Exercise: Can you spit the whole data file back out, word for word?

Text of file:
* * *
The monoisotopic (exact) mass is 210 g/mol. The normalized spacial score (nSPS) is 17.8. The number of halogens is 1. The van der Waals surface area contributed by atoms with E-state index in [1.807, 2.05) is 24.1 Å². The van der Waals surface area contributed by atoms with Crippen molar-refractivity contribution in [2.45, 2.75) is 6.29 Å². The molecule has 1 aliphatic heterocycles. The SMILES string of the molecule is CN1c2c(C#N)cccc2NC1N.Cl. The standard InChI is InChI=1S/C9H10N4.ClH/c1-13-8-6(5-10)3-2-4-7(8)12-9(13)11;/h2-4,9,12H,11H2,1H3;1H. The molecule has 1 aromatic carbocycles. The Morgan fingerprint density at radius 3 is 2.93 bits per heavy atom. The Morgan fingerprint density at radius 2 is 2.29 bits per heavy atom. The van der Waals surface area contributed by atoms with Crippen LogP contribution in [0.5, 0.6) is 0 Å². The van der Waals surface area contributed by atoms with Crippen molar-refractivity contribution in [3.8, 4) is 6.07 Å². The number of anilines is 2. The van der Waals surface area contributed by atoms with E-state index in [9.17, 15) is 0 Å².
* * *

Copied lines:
The monoisotopic (exact) mass is 210 g/mol. The normalized spacial score (nSPS) is 17.8. The number of halogens is 1. The van der Waals surface area contributed by atoms with E-state index in [1.807, 2.05) is 24.1 Å². The van der Waals surface area contributed by atoms with Crippen molar-refractivity contribution in [2.45, 2.75) is 6.29 Å². The molecule has 1 aliphatic heterocycles. The SMILES string of the molecule is CN1c2c(C#N)cccc2NC1N.Cl. The standard InChI is InChI=1S/C9H10N4.ClH/c1-13-8-6(5-10)3-2-4-7(8)12-9(13)11;/h2-4,9,12H,11H2,1H3;1H. The molecule has 1 aromatic carbocycles. The Morgan fingerprint density at radius 3 is 2.93 bits per heavy atom. The Morgan fingerprint density at radius 2 is 2.29 bits per heavy atom. The van der Waals surface area contributed by atoms with Crippen LogP contribution in [0.5, 0.6) is 0 Å². The van der Waals surface area contributed by atoms with Crippen molar-refractivity contribution in [3.8, 4) is 6.07 Å². The number of anilines is 2. The van der Waals surface area contributed by atoms with E-state index in [9.17, 15) is 0 Å².